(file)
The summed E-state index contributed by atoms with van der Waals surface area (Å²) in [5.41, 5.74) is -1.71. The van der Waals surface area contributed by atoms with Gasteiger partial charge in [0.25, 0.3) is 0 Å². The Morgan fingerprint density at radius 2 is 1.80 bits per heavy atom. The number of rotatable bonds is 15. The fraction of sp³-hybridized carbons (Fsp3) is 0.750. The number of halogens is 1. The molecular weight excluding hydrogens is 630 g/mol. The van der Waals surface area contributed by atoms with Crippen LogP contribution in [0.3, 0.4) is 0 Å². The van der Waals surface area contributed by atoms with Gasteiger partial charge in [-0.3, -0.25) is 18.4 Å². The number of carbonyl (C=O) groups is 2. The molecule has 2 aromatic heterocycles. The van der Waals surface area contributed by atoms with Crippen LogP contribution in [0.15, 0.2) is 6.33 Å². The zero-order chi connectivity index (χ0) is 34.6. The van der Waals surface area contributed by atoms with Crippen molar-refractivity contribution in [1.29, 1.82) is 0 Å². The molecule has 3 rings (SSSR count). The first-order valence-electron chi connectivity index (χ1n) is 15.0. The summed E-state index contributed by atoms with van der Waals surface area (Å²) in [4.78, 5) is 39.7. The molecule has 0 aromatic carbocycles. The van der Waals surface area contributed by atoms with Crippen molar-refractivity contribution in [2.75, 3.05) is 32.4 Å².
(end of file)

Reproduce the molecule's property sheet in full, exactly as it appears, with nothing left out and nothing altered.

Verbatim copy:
The summed E-state index contributed by atoms with van der Waals surface area (Å²) in [5.41, 5.74) is -1.71. The van der Waals surface area contributed by atoms with Gasteiger partial charge in [0.25, 0.3) is 0 Å². The Morgan fingerprint density at radius 2 is 1.80 bits per heavy atom. The number of rotatable bonds is 15. The fraction of sp³-hybridized carbons (Fsp3) is 0.750. The number of halogens is 1. The molecular weight excluding hydrogens is 630 g/mol. The van der Waals surface area contributed by atoms with Crippen LogP contribution in [0.3, 0.4) is 0 Å². The van der Waals surface area contributed by atoms with Gasteiger partial charge in [-0.3, -0.25) is 18.4 Å². The number of carbonyl (C=O) groups is 2. The molecule has 2 aromatic heterocycles. The van der Waals surface area contributed by atoms with Crippen LogP contribution in [0.15, 0.2) is 6.33 Å². The zero-order chi connectivity index (χ0) is 34.6. The van der Waals surface area contributed by atoms with Crippen molar-refractivity contribution in [1.29, 1.82) is 0 Å². The molecule has 3 rings (SSSR count). The first-order valence-electron chi connectivity index (χ1n) is 15.0. The summed E-state index contributed by atoms with van der Waals surface area (Å²) in [4.78, 5) is 39.7. The molecule has 0 aromatic carbocycles. The van der Waals surface area contributed by atoms with Crippen molar-refractivity contribution in [2.75, 3.05) is 32.4 Å².